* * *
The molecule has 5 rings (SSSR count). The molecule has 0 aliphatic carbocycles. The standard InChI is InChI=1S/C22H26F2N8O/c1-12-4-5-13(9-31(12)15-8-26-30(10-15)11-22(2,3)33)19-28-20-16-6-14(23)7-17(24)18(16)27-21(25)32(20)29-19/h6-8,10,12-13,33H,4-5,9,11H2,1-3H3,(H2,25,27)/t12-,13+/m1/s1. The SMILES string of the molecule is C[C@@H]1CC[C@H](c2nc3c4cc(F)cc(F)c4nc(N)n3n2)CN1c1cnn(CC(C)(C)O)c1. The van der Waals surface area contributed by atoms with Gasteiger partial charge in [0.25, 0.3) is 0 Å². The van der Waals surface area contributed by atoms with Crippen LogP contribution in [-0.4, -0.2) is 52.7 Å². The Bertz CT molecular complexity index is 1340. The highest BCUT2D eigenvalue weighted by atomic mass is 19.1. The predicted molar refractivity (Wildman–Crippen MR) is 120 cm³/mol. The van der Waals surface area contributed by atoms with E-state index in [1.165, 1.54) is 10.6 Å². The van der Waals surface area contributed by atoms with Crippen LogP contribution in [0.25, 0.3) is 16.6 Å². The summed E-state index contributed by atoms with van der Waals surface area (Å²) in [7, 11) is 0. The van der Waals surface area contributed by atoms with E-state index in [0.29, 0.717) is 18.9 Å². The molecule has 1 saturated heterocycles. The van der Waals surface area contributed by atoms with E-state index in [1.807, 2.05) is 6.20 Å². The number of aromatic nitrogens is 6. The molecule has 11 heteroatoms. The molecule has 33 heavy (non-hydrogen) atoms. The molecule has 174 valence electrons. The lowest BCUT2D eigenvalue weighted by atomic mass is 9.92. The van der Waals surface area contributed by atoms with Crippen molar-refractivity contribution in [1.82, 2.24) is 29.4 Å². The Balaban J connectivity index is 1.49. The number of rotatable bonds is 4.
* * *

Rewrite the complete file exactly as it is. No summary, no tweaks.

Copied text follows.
The molecule has 5 rings (SSSR count). The molecule has 0 aliphatic carbocycles. The standard InChI is InChI=1S/C22H26F2N8O/c1-12-4-5-13(9-31(12)15-8-26-30(10-15)11-22(2,3)33)19-28-20-16-6-14(23)7-17(24)18(16)27-21(25)32(20)29-19/h6-8,10,12-13,33H,4-5,9,11H2,1-3H3,(H2,25,27)/t12-,13+/m1/s1. The SMILES string of the molecule is C[C@@H]1CC[C@H](c2nc3c4cc(F)cc(F)c4nc(N)n3n2)CN1c1cnn(CC(C)(C)O)c1. The van der Waals surface area contributed by atoms with Gasteiger partial charge in [0.25, 0.3) is 0 Å². The van der Waals surface area contributed by atoms with Crippen LogP contribution in [-0.4, -0.2) is 52.7 Å². The Bertz CT molecular complexity index is 1340. The highest BCUT2D eigenvalue weighted by atomic mass is 19.1. The predicted molar refractivity (Wildman–Crippen MR) is 120 cm³/mol. The van der Waals surface area contributed by atoms with E-state index in [1.165, 1.54) is 10.6 Å². The van der Waals surface area contributed by atoms with Crippen LogP contribution in [0.25, 0.3) is 16.6 Å². The summed E-state index contributed by atoms with van der Waals surface area (Å²) in [7, 11) is 0. The van der Waals surface area contributed by atoms with E-state index in [0.29, 0.717) is 18.9 Å². The molecule has 1 saturated heterocycles. The van der Waals surface area contributed by atoms with E-state index in [1.807, 2.05) is 6.20 Å². The number of aromatic nitrogens is 6. The molecule has 11 heteroatoms. The molecule has 33 heavy (non-hydrogen) atoms. The molecule has 174 valence electrons. The lowest BCUT2D eigenvalue weighted by atomic mass is 9.92. The van der Waals surface area contributed by atoms with Crippen molar-refractivity contribution in [1.82, 2.24) is 29.4 Å². The Balaban J connectivity index is 1.49. The number of rotatable bonds is 4.